2.1 Waterloo 1815

Waterloo is now a small town 20km south of the capital where once Wellington had his headquarters. A little bit further south, the vast battlefield lies between hills and valleys just as it was 200 years ago.

The Battle of Waterloo on June 18, 1815 shaped European history. We will explain the political background of this time, the different armies involved with the personalities and tactics of their leaders: Wellington – Blücher – and of course Napoleon.

You will discover:

The Lion Mount

Built from 1824 to 1826 in memory of the soldiers who died in the Battle. The place marks the spot where the Prince of Orange, heir to the throne of Holland and commander of the first army corps of Wellington, was wounded.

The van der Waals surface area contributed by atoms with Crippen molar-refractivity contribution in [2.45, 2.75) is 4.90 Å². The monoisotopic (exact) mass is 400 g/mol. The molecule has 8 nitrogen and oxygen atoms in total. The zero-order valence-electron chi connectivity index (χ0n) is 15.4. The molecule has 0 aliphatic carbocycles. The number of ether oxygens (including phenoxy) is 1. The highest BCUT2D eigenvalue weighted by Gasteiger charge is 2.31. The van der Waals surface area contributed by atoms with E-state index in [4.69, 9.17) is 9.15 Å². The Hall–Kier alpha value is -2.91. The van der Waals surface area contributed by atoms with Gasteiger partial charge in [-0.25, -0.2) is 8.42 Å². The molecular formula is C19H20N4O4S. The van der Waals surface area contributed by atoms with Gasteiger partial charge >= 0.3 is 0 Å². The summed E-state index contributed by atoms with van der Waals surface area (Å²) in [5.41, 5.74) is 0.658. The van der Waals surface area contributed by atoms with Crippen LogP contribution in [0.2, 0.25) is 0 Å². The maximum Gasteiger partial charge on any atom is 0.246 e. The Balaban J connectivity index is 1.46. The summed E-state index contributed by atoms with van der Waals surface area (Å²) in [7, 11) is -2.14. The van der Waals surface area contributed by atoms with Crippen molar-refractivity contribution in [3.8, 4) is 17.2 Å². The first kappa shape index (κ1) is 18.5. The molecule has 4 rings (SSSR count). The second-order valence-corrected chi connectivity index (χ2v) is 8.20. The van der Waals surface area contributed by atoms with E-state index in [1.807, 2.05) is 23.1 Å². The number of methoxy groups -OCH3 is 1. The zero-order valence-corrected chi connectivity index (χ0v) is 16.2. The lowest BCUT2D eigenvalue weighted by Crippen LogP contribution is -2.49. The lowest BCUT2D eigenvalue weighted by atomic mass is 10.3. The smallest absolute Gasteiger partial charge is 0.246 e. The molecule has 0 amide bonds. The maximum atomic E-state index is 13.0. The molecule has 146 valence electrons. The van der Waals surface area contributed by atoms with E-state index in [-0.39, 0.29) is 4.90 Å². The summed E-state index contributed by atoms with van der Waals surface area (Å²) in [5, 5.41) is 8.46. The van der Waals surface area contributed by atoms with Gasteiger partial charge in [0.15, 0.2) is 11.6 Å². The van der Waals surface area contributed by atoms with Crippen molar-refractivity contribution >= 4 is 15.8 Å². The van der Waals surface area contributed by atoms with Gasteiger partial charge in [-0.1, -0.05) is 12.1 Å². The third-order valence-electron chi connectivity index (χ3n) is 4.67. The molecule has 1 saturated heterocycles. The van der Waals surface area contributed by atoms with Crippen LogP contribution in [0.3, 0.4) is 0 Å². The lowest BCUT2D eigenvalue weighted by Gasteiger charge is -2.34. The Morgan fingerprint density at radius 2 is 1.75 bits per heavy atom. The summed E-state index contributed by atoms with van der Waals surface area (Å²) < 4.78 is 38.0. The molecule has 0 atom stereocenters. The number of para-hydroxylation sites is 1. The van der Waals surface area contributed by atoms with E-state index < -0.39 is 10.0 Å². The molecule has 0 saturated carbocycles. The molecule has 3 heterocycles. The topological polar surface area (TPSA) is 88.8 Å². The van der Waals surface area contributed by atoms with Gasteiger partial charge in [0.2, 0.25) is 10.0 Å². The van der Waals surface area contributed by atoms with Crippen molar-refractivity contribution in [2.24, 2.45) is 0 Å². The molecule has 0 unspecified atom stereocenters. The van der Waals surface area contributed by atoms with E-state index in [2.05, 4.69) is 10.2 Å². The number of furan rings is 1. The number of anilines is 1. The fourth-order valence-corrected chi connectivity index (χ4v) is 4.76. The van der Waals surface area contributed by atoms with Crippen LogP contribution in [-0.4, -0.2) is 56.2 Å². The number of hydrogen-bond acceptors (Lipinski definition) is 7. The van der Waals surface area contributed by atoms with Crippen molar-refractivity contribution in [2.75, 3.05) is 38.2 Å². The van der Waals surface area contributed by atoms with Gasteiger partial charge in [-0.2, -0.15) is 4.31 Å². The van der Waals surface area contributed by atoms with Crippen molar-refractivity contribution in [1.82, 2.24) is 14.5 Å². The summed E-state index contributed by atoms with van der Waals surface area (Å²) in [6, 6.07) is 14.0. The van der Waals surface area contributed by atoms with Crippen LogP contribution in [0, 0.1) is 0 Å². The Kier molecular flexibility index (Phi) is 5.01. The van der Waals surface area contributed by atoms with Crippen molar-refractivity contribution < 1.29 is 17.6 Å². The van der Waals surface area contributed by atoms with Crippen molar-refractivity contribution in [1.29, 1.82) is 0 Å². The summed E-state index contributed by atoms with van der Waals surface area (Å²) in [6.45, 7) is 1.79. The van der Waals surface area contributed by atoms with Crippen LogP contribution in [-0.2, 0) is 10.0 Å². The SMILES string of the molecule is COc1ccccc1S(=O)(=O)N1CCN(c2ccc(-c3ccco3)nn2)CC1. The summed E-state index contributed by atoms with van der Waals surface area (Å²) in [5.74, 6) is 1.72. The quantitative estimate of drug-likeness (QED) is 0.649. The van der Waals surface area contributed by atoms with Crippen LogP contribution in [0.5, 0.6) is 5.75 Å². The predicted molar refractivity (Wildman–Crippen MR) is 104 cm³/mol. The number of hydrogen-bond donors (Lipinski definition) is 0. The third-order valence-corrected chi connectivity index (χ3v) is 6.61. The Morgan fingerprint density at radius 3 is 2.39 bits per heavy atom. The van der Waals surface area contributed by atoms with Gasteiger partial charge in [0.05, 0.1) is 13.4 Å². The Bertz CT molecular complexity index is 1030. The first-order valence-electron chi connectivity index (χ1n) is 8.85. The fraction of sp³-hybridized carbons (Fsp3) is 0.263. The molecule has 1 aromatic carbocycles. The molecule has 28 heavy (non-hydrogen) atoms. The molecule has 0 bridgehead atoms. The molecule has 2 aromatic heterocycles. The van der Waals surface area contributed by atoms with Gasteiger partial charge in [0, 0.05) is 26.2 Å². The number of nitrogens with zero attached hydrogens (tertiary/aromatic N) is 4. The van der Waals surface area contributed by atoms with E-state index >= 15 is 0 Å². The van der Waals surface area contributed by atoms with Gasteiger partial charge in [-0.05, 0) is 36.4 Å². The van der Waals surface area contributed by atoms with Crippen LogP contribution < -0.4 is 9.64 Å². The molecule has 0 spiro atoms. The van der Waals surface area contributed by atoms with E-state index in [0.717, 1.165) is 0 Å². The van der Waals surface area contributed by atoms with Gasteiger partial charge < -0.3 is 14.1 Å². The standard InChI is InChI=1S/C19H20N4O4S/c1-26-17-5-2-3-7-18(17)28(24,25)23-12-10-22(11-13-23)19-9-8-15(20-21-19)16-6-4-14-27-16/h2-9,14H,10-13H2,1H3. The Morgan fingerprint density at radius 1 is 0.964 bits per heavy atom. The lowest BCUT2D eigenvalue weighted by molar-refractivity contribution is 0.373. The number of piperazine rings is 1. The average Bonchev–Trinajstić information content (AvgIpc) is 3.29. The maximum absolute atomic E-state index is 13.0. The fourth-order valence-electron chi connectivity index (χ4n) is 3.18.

From there you can admire the perfectly preserved battlefield where 300,000 men from seven nations fought. The lion protects the ground and symbolises the return of peace in Europe.

The Panorama

Built in 1912 by Louis Dumoulin this painting of 110m in circumference and 12m high is the third largest in Europe and is considered a masterpiece of military painting

Memorial of the Battle – the new visitor center

Opened for the commemoration of the 200th anniversary of the Battle, the interactive center offers an audio-guide and a 4D show. The visit takes about two hours.

The visit can be extended to include the Hougoumont Farm, famous for its role in the Battle, the Wellington Museum and the last headquarters of Napoleon on request.